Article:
Finally, this apostolic exhortation is a missionary resource. It is a manual for the new missionary age and the New Evangelization, both of which are mentioned. The Pope concludes this 194 page mini-course on the Bible with a stirring missionary charge: "I remind all Christians that our personal and communal relationship with God depends on our growing familiarity with the word of God. Finally, I turn to every man and woman, including those who have fallen away from the Church, who have left the faith or who have never heard the proclamation of salvation. To everyone the Lord says: "Behold, I stand at the door and knock; if anyone hears my voice and opens the door, I will come in to him and eat with him, and he with me. " (Rev 3:20).
"May every day of our lives thus be shaped by a renewed encounter with Christ, the Word of the Father made flesh: he stands at the beginning and the end, and "in him all things hold together" (Col 1:17). Let us be silent in order to hear the Lord's word and to meditate upon it, so that by the working of the Holy Spirit it may remain in our hearts and speak to us all the days of our lives. In this way the Church will always be renewed and rejuvenated, thanks to the word of the Lord which remains for ever (cf. 1 Pet 1:25;Is 40:8). Thus we too will enter into the great nuptial dialogue which concludes sacred Scripture: "The Spirit and the bride say: 'Come'. And let everyone who hears say: 'Come!' " The one who testifies to these things, says: 'Surely I am coming soon!'. Amen. Come, Lord Jesus! ". (Rev 22:17,20).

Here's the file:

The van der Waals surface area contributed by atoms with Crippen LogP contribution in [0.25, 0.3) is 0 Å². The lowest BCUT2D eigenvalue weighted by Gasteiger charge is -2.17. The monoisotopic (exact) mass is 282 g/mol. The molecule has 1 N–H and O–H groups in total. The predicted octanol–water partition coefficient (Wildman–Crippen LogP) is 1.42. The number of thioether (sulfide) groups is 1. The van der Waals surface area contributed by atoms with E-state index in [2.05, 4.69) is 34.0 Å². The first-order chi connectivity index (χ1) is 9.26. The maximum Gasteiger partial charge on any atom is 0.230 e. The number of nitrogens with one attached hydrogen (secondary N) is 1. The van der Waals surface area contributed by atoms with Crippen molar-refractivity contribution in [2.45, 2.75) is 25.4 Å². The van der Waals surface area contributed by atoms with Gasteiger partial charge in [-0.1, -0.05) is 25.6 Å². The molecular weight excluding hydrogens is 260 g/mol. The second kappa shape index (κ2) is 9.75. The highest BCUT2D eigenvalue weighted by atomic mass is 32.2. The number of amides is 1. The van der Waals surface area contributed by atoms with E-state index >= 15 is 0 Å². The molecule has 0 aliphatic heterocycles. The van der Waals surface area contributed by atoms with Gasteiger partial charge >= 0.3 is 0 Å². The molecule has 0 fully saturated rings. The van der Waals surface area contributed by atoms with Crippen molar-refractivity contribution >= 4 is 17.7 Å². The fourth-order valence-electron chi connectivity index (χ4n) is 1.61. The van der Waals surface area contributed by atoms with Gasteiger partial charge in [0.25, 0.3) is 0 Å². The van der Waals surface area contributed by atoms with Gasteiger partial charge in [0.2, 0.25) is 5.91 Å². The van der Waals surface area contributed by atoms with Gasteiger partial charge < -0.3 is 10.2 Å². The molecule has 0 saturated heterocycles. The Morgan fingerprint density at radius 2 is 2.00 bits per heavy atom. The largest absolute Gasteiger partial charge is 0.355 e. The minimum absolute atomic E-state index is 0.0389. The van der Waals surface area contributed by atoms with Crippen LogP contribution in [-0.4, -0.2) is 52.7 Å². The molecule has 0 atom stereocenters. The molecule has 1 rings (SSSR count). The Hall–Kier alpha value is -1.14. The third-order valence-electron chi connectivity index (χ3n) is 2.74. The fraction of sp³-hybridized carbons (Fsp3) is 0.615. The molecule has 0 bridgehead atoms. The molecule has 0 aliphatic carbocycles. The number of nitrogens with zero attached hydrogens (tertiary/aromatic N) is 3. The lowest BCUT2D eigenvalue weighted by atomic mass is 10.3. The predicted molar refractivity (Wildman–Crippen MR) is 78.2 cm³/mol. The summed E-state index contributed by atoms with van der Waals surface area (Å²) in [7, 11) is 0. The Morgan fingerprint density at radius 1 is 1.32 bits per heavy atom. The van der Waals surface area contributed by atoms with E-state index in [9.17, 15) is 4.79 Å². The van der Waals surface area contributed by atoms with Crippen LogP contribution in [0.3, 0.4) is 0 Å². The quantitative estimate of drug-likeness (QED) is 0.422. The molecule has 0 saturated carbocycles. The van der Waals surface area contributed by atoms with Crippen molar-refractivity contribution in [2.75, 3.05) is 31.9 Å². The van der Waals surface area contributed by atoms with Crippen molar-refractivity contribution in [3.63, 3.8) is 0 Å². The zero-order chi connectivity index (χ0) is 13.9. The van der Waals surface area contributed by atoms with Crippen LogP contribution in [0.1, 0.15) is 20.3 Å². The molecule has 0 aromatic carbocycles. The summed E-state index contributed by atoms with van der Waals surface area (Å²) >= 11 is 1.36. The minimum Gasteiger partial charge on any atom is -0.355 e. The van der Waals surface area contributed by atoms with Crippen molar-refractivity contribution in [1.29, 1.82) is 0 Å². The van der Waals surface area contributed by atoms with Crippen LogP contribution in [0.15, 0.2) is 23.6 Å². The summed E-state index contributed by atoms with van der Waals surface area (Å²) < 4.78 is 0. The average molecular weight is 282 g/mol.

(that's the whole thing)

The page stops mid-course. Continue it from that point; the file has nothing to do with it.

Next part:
As a Deacon of the Church I have the privilege of carrying the Book of the Gospels into the assembly and proclaiming it at Holy Mass, the Divine Liturgy. After the proclamation, if I am using Latin, I say or chant "Verbum Domini" and the faithful respond "Laus tibi Christe" (Praise to you Christ). That is the only fitting response to this spectacular Apostolic Exhortation. "Praise to you Lord Jesus Christ for giving us your living word and the gift of the teaching office of your Church!" Verbum Domini: the Theologian Pope has given us a Masterful Exhortation on the Living Word of God so that we can become living words, spreading the "aroma of Christ" (2 Cor. 2:15) in a world waiting to be born.